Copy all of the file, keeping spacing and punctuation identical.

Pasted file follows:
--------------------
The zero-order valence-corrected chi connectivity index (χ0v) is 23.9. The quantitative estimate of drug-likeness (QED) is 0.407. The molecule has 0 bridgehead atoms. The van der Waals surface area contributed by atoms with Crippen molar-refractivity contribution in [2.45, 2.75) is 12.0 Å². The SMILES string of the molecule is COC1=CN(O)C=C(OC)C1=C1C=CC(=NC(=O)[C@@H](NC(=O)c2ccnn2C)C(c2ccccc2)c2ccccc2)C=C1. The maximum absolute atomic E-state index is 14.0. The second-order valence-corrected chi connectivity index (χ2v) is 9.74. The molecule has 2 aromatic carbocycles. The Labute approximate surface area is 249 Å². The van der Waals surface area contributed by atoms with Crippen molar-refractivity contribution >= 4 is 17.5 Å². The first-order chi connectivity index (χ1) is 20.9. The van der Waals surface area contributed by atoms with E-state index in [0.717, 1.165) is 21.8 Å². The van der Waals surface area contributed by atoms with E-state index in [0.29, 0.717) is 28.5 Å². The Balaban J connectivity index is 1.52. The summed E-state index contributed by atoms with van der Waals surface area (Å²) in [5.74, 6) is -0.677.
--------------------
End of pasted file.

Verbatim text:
The zero-order valence-corrected chi connectivity index (χ0v) is 23.9. The quantitative estimate of drug-likeness (QED) is 0.407. The molecule has 0 bridgehead atoms. The van der Waals surface area contributed by atoms with Crippen molar-refractivity contribution in [2.45, 2.75) is 12.0 Å². The SMILES string of the molecule is COC1=CN(O)C=C(OC)C1=C1C=CC(=NC(=O)[C@@H](NC(=O)c2ccnn2C)C(c2ccccc2)c2ccccc2)C=C1. The maximum absolute atomic E-state index is 14.0. The second-order valence-corrected chi connectivity index (χ2v) is 9.74. The molecule has 2 aromatic carbocycles. The Labute approximate surface area is 249 Å². The van der Waals surface area contributed by atoms with Crippen molar-refractivity contribution >= 4 is 17.5 Å². The first-order chi connectivity index (χ1) is 20.9. The van der Waals surface area contributed by atoms with E-state index in [0.717, 1.165) is 21.8 Å². The van der Waals surface area contributed by atoms with E-state index in [0.29, 0.717) is 28.5 Å². The Balaban J connectivity index is 1.52. The summed E-state index contributed by atoms with van der Waals surface area (Å²) in [5.74, 6) is -0.677.